March 3, 2017 • PEOPLE, PLACES

A Southerner’s Guide to London

Jessica Bride grew up splitting her time between what she calls “the metropolis of New Orleans and the quiet country roads of St. Gabriel, Louisiana.” She currently lives in London’s Notting Hill neighborhood with her husband and three children, but she’s nevertheless a Southerner to the core—a champ at thank-you notes, a drinker of Milk Punch, and a baker of king cakes, geography be damned.

Jessica Bride's Southerner's Guide to London

Jessica Bride, the blogger behind food and lifestyle blog Belle Année, grew up in Louisiana and currently lives in London. She penned this Southerners’ Guide to London for us.

Jessica still knows NOLA well (you can see her tips for traveling there in our Draper James New Orleans guide here and here). But as readers of Belle Année, her picturesque food and lifestyle blog (and Instagram!), can attest, she’s also got a knack for finding common ground between her roots and her city of residence. Her photos of colorful houses, lush flower stands, and architectural details could easily pass for ones of either city.

It’s London’s “genteel side,” says Jessica, that makes it ideal for Southerners making a trip across the pond. The neighborhoods of Mayfair, Notting Hill, St. James’s, and Kensington are her favorites when Southern friends come to visit—”with the incredible architecture that Southerners like so much and a few gorgeous hotels and fantastic restaurants thrown in too,” she says.  Written exclusively for Draper James, Jessica’s Southerner’s Guide to London “avoids masses of people, pick pockets, and mustache contests” in favor of plenty of places to take in history, buy an Easter bonnet, and have tea (even if the Brits take theirs hot and we like ours sweetened over ice).

blue car outside house in London

The streets of Notting Hill. (Image by Jessica Bride.)

A Southerner’s Guide to London by Jessica Bride of Belle Année


Long considered the must luxurious address in London, Claridge’s has been challenged, but never dethroned. F. Scott and Zelda Fitzgerald stayed here in 1920, and the hotel certainly retains a decadent Great Gatsby-esque appeal. If you’re in town for Easter, you won’t even miss Grandma’s honey-baked ham when you taste the roast lamb at the hotel’s annual extravaganza. (Booking tip: be sure to request one of the renovated rooms.)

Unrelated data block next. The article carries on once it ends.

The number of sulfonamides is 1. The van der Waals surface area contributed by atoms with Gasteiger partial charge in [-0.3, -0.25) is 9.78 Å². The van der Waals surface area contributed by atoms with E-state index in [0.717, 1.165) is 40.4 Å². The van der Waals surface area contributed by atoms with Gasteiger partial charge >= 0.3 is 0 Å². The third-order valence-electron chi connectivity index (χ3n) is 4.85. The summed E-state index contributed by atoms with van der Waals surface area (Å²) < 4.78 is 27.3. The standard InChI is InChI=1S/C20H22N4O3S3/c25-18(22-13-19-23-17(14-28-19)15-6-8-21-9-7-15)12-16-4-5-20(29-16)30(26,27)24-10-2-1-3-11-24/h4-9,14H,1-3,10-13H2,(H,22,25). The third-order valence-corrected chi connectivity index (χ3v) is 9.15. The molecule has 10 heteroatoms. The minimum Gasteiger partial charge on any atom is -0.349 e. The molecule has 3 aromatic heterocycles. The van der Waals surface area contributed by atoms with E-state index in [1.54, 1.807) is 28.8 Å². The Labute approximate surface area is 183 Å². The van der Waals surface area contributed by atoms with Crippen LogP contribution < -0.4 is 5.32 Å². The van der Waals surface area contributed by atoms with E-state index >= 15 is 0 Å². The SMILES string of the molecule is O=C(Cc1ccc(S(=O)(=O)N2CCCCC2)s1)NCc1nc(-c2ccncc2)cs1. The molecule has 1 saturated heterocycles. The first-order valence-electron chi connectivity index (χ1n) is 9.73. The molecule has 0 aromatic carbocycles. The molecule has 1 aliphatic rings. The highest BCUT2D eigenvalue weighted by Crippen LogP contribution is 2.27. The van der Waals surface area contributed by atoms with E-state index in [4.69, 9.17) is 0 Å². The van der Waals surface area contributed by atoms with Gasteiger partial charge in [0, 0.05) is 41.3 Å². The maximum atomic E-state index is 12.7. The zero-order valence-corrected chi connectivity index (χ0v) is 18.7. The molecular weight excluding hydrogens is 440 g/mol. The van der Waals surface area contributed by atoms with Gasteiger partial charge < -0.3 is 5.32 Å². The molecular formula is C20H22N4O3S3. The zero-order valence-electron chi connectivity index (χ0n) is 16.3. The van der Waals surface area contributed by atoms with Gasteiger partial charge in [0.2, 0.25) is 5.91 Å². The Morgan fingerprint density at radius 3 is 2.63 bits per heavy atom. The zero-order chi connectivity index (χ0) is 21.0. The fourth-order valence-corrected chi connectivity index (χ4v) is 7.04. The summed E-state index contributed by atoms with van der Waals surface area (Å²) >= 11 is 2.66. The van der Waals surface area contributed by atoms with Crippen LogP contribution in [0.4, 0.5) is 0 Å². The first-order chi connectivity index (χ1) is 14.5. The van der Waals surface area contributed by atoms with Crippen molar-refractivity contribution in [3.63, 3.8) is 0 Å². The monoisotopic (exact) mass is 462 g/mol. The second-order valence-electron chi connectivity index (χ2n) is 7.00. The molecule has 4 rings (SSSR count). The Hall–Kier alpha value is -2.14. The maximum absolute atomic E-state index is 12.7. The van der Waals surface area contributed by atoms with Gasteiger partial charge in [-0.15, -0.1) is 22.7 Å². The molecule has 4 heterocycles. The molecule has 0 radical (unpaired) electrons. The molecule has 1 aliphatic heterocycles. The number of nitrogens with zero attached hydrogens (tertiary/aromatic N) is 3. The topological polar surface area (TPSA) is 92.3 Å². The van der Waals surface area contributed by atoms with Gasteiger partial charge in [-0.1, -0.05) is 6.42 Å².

Imagine fashion designer Billy Reid was presented with a large house with 10 rooms and given free reign to turn into a hotel. With its traditional-with-a-twist vibe so strikingly similar to the Alabama-based menswear designer’s signature look, Artist Residence would be the result. Buckingham Palace and Westminster are within a 20 minute walk, yet instead of feeling touristy, a stay here makes you feel like you’ve got your finger on the pulse of all of the culture in London.  If you’re going to give up a weekend of hunting to make the trip across the pond, reserve the “The Loft” bedroom with its vaulted ceiling and chandelier made of stag’s antlers.

An intimate retreat from Buckingham Palace and the Royal Mews across the street, Hotel 41 is a stately nod to modern luxury with an old-world appeal. While every room is different, all are decorated in the hotel’s signature black and white with mahogany wood accents. The unparalleled service (a staff-to-guest ratio of two-to-one and the option to hire a butler or chauffeur any time of day) is as befitting of a Southern lady as it is a British dame—exactly the kind of place you would where you imagine your grandmother, with her precious Georgian accent, staying when she visited Paris in the 20s.

A mere two-hour drive from London, Bath is a historic country town known for its natural hot springs. If you’re heading there for a visit, I’d suggest booking a night at THE PIG. Built in the early 1800s in the middle of a deer park, the earthy-meets-hip hotel also features a spa, lush gardens, and a restaurant serving bounty picked from the garden and foraged nearby.

Southerner's Guide to London

THE PIG hotel. (Image courtesy of Annie McMonagle @littlemissnottinghill.)